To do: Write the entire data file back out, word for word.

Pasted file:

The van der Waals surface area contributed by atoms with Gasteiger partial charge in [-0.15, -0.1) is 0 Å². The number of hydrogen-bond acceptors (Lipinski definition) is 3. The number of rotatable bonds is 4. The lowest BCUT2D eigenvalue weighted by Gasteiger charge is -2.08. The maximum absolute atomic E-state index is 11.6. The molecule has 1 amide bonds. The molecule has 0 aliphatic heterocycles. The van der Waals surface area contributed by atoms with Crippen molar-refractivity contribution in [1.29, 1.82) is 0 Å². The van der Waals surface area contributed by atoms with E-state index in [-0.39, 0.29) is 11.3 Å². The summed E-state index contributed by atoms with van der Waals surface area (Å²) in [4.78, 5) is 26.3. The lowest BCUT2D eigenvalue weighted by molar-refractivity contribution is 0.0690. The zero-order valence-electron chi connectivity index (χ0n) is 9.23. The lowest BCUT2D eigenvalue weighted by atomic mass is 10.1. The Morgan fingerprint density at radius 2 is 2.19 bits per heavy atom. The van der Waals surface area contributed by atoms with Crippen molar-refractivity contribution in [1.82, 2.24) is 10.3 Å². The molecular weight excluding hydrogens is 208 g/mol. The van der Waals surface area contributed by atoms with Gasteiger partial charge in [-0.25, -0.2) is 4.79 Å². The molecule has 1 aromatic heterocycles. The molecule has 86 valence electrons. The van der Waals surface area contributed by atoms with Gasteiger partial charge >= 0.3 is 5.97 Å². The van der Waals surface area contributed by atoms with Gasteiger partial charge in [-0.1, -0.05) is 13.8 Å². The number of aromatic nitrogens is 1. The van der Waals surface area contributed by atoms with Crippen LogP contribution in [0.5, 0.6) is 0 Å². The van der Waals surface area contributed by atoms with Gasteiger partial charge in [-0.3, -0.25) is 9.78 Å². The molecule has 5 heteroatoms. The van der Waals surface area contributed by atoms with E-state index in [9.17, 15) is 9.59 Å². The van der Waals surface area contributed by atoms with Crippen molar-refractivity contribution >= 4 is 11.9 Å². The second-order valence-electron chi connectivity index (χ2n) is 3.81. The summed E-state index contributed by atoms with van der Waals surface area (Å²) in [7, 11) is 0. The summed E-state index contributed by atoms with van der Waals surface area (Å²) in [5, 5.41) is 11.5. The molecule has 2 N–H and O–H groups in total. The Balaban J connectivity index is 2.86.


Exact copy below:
The van der Waals surface area contributed by atoms with Gasteiger partial charge in [-0.15, -0.1) is 0 Å². The number of hydrogen-bond acceptors (Lipinski definition) is 3. The number of rotatable bonds is 4. The lowest BCUT2D eigenvalue weighted by Gasteiger charge is -2.08. The maximum absolute atomic E-state index is 11.6. The molecule has 1 amide bonds. The molecule has 0 aliphatic heterocycles. The van der Waals surface area contributed by atoms with Crippen molar-refractivity contribution in [1.29, 1.82) is 0 Å². The van der Waals surface area contributed by atoms with E-state index in [-0.39, 0.29) is 11.3 Å². The summed E-state index contributed by atoms with van der Waals surface area (Å²) in [4.78, 5) is 26.3. The lowest BCUT2D eigenvalue weighted by molar-refractivity contribution is 0.0690. The zero-order valence-electron chi connectivity index (χ0n) is 9.23. The lowest BCUT2D eigenvalue weighted by atomic mass is 10.1. The Morgan fingerprint density at radius 2 is 2.19 bits per heavy atom. The van der Waals surface area contributed by atoms with Crippen molar-refractivity contribution in [1.82, 2.24) is 10.3 Å². The molecular weight excluding hydrogens is 208 g/mol. The van der Waals surface area contributed by atoms with Gasteiger partial charge in [-0.25, -0.2) is 4.79 Å². The molecule has 1 aromatic heterocycles. The molecule has 86 valence electrons. The van der Waals surface area contributed by atoms with Gasteiger partial charge >= 0.3 is 5.97 Å². The van der Waals surface area contributed by atoms with Gasteiger partial charge in [-0.1, -0.05) is 13.8 Å². The number of aromatic nitrogens is 1. The van der Waals surface area contributed by atoms with Crippen LogP contribution in [0.5, 0.6) is 0 Å². The van der Waals surface area contributed by atoms with Gasteiger partial charge in [-0.3, -0.25) is 9.78 Å². The molecule has 5 heteroatoms. The van der Waals surface area contributed by atoms with E-state index in [9.17, 15) is 9.59 Å². The van der Waals surface area contributed by atoms with Crippen molar-refractivity contribution >= 4 is 11.9 Å². The second-order valence-electron chi connectivity index (χ2n) is 3.81. The summed E-state index contributed by atoms with van der Waals surface area (Å²) in [7, 11) is 0. The summed E-state index contributed by atoms with van der Waals surface area (Å²) in [5, 5.41) is 11.5. The molecule has 2 N–H and O–H groups in total. The Balaban J connectivity index is 2.86.